Cerebrovascular Evaluations

A Cerebrovascular Evaluation includes extensive evaluation of the cerebrovascular circulation from the subclavian artery to the intracranial cerebral arteries. The comprehensive nature of this study enables Pacific Vascular to maintain very high accuracy.

Clinical Indications:

  • Stroke
  • Symptoms of TIA: Unilateral weakness, numbness, tingling, speech difficulties, Stroke with recovery
  • Amaurosis Fugax or other visual disturbances
  • Symptoms of Vertebrobasilar Insufficiency: Dizziness, Imbalance, Loss of Consciousness, Confusion, Headache
  • Asymptomatic bruit
  • Pre-op high risk
  • Follow-up known ICA stenosis
  • Pulsatile neck masses 
Cerebrovascular Evaluations cerebrovascular Cerebrovascular Evaluations Cerebrovascular Evaluations

Duplex/color ultrasound is utilized to detect and quantify obstructions of the carotid, vertebral, and subclavian arteries. Internal carotid artery stenosis is reported in terms of diameter reduction as a percent stenosis. The vertebral and subclavian arteries are evaluated for obstructions and subclavian steal phenomenon. Evaluation for plaque ulceration and hemorrhage (where image quality permits), intimal dissection/flaps, aneurysm, carotid body tumor, fibromuscular dysplasia, kinking, and re-stenosis following carotid endarterectomy is also performed whenever possible.

Transcranial Doppler (TCD) is utilized to evaluate the major basal cerebral arteries for intracranial stenosis and occlusions, assess collateral flow patterns, identify arteriovenous malformations, cerebral emboli, mechanical compression of the vertebral arteries, and cerebral vasospasm in patients with subarachnoid hemorrhage.

CBEvaluations2 cerebrovascular Cerebrovascular Evaluations CBEvaluations2CBEvaluations3 cerebrovascular Cerebrovascular Evaluations CBEvaluations3

 

Pacific Vascular offers 4 different Cerebrovascular Evaluations:

Complete – Carotid/Verterbral/Subclavian Duplex + Transcranial Doppler (TCD)

Includes color duplex ultrasound evaluation of the bilateral carotid, vertebral and subclavian arteries and Transcranial Doppler (TCD).

Conditional – Carptod/Vertebral/Subclavian Duplex + TCD prn

Includes color duplex ultrasound evaluation of the bilateral carotid, vertebral and subclavian arteries and TCD, only if indicated*. TCD is helpful to determine the hemodynamic significance of a stenosis or detect intracranial stenosis and AV malformations.

*Indications for TCD:

  • >50% pre-cerebral artery stenosis (internal carotid, vertebral, proximal subclavian or innominate arteries)
  • Patient presents with stroke/TIA symptoms

Abbreviated – Carotid/Vertebral/Subclavian Duplex Only

Only includes bilateral carotid, vertebral, subclavian artery duplex, without TCD. This is frequently ordered for follow-up exams with a known carotid lesion(s).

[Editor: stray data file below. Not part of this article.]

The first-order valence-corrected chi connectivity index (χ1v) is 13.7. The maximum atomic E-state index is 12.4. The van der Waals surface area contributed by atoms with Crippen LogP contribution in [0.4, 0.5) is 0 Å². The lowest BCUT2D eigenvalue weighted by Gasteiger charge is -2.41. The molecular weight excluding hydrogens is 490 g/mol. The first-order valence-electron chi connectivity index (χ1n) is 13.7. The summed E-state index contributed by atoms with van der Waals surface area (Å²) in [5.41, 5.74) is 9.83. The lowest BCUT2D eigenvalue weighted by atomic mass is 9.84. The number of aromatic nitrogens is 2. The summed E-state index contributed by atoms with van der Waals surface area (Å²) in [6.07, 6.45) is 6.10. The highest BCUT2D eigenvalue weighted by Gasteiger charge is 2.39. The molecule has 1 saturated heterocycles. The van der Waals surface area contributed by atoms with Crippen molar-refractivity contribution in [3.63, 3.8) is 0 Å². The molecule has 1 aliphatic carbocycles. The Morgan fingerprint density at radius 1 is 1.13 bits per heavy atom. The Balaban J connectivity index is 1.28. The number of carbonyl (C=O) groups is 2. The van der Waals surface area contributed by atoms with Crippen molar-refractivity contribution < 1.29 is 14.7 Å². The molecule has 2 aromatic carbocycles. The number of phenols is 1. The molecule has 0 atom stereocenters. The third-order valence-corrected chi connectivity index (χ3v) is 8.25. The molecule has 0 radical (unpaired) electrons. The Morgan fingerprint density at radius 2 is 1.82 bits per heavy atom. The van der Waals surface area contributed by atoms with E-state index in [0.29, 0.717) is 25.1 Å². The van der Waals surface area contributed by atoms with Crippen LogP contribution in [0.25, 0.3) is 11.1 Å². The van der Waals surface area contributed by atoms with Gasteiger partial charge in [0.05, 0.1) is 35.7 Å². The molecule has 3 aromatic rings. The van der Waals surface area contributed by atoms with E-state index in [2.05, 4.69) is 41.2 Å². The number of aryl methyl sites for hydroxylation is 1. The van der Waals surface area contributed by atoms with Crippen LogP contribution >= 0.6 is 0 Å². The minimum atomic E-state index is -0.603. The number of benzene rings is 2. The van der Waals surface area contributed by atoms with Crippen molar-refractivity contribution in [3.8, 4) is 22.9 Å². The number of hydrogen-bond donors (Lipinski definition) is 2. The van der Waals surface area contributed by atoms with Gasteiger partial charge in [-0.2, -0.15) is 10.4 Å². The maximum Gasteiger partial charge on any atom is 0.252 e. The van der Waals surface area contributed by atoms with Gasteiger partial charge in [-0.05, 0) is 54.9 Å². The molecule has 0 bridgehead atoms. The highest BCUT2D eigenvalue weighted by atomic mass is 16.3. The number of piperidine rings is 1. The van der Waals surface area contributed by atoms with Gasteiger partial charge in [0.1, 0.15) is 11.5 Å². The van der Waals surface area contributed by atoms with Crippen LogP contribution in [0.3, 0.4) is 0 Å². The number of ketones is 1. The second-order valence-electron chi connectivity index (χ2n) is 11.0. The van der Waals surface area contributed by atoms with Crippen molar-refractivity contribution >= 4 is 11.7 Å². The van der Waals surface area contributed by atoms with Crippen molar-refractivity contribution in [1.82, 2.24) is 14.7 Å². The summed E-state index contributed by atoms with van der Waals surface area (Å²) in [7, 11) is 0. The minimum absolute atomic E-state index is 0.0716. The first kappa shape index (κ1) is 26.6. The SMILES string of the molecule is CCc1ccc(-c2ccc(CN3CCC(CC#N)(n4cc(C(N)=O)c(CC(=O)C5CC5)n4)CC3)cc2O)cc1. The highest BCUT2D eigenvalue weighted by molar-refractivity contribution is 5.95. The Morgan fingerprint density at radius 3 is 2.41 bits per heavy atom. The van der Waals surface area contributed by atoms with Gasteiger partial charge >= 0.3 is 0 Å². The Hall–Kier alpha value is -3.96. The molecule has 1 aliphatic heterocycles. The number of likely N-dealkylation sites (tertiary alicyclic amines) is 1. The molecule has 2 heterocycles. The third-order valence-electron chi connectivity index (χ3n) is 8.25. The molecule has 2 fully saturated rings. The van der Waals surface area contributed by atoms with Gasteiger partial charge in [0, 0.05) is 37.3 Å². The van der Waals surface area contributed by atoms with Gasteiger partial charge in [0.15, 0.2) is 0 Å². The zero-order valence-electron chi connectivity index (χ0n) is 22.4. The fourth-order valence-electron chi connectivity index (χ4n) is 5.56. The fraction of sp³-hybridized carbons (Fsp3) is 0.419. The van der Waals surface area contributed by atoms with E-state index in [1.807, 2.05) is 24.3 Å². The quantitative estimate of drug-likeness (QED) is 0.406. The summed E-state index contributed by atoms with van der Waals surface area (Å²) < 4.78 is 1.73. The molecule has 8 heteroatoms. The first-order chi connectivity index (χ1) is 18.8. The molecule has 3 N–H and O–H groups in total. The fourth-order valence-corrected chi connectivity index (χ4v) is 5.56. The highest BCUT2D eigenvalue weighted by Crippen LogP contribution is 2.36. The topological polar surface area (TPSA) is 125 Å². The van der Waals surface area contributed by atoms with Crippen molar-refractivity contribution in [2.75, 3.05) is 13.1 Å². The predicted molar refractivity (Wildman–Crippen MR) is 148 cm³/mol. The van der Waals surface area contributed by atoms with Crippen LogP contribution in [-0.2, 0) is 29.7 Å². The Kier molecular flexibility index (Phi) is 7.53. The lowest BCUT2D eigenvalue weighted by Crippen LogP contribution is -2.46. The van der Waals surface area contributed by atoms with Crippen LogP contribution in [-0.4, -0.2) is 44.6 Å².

Transcranial Doppler Only (TCD)

Clinical indications for TCD include the following:

  • Assessment for intracranial lesions in patients with TIA or stroke (carotid or vertebrobasilar territory)
  • Assessment of collateral pathways in patients with identified significant extracranial arterial occlusive disease
  • Assessment and follow-up of patients with cerebral vasospasm especially following subarachnoid hemorrhage
  • Assessment and follow-up of patients with intracranial arteriovenous malformation
  • Assessment for cerebral circulatory arrest (brain death)

 

TCD Emboli Monitoring Study

Stroke is largely thought to be the result of thromboembolic phenomenon most commonly attributable to atherosclerotic plaque at the carotid bifurcation.  Other sources of emboli, however, include the heart and other levels of the cerebral circulation outside of the carotid bifurcation.   Patients referred for cerebral emboli detection will typically present with symptoms of TIA or stroke (carotid or vertebrobasilar) to rule out emboli and, if present, identify their source.

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Right to Left Bubble Study (PFO)

Approximately 30% of the general population has potential for a cardiac right to left shunt (RLS), in most cases via a patent foramen ovale (PFO).  Additionally, approximately 11% have extracardiac shunts, primarily involving the pulmonary circulation. RLS’s provide a mechanism for paradoxical embolization of thrombotic material from the heart, pelvic veins or the deep veins of the lower extremities to the cerebral circulation which can result in ischemic stroke.

Clinical Indications:

  • Stroke/TIA patients in whom other underlying etiologies have been ruled out (usually a younger individual)
  • Patients with embolic pattern of infarction on cerebral imaging studies without identified embolic source

Prior arrangements with the hospital will need to have been made for nursing staff to be available to establish venous access (preferably in an antecubital vein), and mix, agitate, and inject the saline/air solution.

 

Temporal Arteritis Duplex

Sonographic appearance of inflammation or “halo” effect can be useful in the diagnosis of Temporal Arteritis.

A: Normal Temporal Artery B: Normal Temporal Artery C: Temporal Arteritis with "Halo" Effect D: Temporal Arteritis with "Halo" Effect cerebrovascular Cerebrovascular Evaluations Temporal Arteritis Duplex Image 300x221

A: Normal Temporal Artery
B: Normal Temporal Artery
C: Temporal Arteritis with “Halo” Effect
D: Temporal Arteritis with “Halo” Effect

 

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